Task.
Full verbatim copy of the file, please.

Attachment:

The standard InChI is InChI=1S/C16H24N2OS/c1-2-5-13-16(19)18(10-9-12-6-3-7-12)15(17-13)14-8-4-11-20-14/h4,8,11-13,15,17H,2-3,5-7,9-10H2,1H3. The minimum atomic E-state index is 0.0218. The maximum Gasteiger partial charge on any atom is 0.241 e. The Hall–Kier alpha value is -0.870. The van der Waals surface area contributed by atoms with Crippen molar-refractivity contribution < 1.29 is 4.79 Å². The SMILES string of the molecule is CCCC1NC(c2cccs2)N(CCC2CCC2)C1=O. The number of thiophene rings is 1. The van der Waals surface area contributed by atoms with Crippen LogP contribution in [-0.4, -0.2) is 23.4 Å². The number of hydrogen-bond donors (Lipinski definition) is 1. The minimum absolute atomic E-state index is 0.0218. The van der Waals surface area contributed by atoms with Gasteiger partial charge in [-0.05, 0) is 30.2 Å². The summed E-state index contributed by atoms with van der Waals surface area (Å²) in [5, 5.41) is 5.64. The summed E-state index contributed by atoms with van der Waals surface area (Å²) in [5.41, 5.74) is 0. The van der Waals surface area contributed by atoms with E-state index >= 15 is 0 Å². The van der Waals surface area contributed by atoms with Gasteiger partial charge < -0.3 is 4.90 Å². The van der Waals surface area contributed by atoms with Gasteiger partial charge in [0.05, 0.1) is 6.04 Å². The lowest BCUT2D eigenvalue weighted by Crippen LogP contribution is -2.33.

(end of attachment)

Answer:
The standard InChI is InChI=1S/C16H24N2OS/c1-2-5-13-16(19)18(10-9-12-6-3-7-12)15(17-13)14-8-4-11-20-14/h4,8,11-13,15,17H,2-3,5-7,9-10H2,1H3. The minimum atomic E-state index is 0.0218. The maximum Gasteiger partial charge on any atom is 0.241 e. The Hall–Kier alpha value is -0.870. The van der Waals surface area contributed by atoms with Crippen molar-refractivity contribution < 1.29 is 4.79 Å². The SMILES string of the molecule is CCCC1NC(c2cccs2)N(CCC2CCC2)C1=O. The number of thiophene rings is 1. The van der Waals surface area contributed by atoms with Crippen LogP contribution in [-0.4, -0.2) is 23.4 Å². The number of hydrogen-bond donors (Lipinski definition) is 1. The minimum absolute atomic E-state index is 0.0218. The van der Waals surface area contributed by atoms with Gasteiger partial charge in [-0.05, 0) is 30.2 Å². The summed E-state index contributed by atoms with van der Waals surface area (Å²) in [5, 5.41) is 5.64. The summed E-state index contributed by atoms with van der Waals surface area (Å²) in [5.41, 5.74) is 0. The van der Waals surface area contributed by atoms with E-state index >= 15 is 0 Å². The van der Waals surface area contributed by atoms with Gasteiger partial charge < -0.3 is 4.90 Å². The van der Waals surface area contributed by atoms with Gasteiger partial charge in [0.05, 0.1) is 6.04 Å². The lowest BCUT2D eigenvalue weighted by Crippen LogP contribution is -2.33.